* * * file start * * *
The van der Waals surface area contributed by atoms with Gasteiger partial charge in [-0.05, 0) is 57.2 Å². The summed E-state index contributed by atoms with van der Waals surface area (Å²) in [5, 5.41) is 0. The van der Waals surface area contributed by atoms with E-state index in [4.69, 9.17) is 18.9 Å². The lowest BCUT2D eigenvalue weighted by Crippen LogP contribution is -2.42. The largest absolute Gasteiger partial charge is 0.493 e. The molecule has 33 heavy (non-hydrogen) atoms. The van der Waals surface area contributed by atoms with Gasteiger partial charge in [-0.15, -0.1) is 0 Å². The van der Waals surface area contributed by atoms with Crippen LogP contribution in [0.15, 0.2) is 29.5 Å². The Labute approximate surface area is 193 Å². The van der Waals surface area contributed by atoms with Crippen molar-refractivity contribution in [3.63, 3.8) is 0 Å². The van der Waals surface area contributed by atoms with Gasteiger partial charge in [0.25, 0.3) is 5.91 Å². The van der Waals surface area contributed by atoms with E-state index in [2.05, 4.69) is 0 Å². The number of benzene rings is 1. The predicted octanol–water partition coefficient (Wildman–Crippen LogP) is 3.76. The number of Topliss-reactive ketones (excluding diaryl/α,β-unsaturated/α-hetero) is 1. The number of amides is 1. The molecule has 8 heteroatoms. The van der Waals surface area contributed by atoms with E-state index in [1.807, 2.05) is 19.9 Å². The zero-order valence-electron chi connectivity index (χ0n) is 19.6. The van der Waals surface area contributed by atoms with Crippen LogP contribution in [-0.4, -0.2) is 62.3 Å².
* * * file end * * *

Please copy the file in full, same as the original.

The van der Waals surface area contributed by atoms with Gasteiger partial charge in [-0.05, 0) is 57.2 Å². The summed E-state index contributed by atoms with van der Waals surface area (Å²) in [5, 5.41) is 0. The van der Waals surface area contributed by atoms with E-state index in [4.69, 9.17) is 18.9 Å². The lowest BCUT2D eigenvalue weighted by Crippen LogP contribution is -2.42. The largest absolute Gasteiger partial charge is 0.493 e. The molecule has 33 heavy (non-hydrogen) atoms. The van der Waals surface area contributed by atoms with Gasteiger partial charge in [-0.15, -0.1) is 0 Å². The van der Waals surface area contributed by atoms with Crippen LogP contribution in [0.15, 0.2) is 29.5 Å². The Labute approximate surface area is 193 Å². The van der Waals surface area contributed by atoms with Crippen molar-refractivity contribution in [3.63, 3.8) is 0 Å². The van der Waals surface area contributed by atoms with Gasteiger partial charge in [0.25, 0.3) is 5.91 Å². The van der Waals surface area contributed by atoms with E-state index in [2.05, 4.69) is 0 Å². The number of benzene rings is 1. The predicted octanol–water partition coefficient (Wildman–Crippen LogP) is 3.76. The number of Topliss-reactive ketones (excluding diaryl/α,β-unsaturated/α-hetero) is 1. The number of amides is 1. The molecule has 8 heteroatoms. The van der Waals surface area contributed by atoms with E-state index in [1.807, 2.05) is 19.9 Å². The zero-order valence-electron chi connectivity index (χ0n) is 19.6. The van der Waals surface area contributed by atoms with Crippen LogP contribution in [-0.4, -0.2) is 62.3 Å².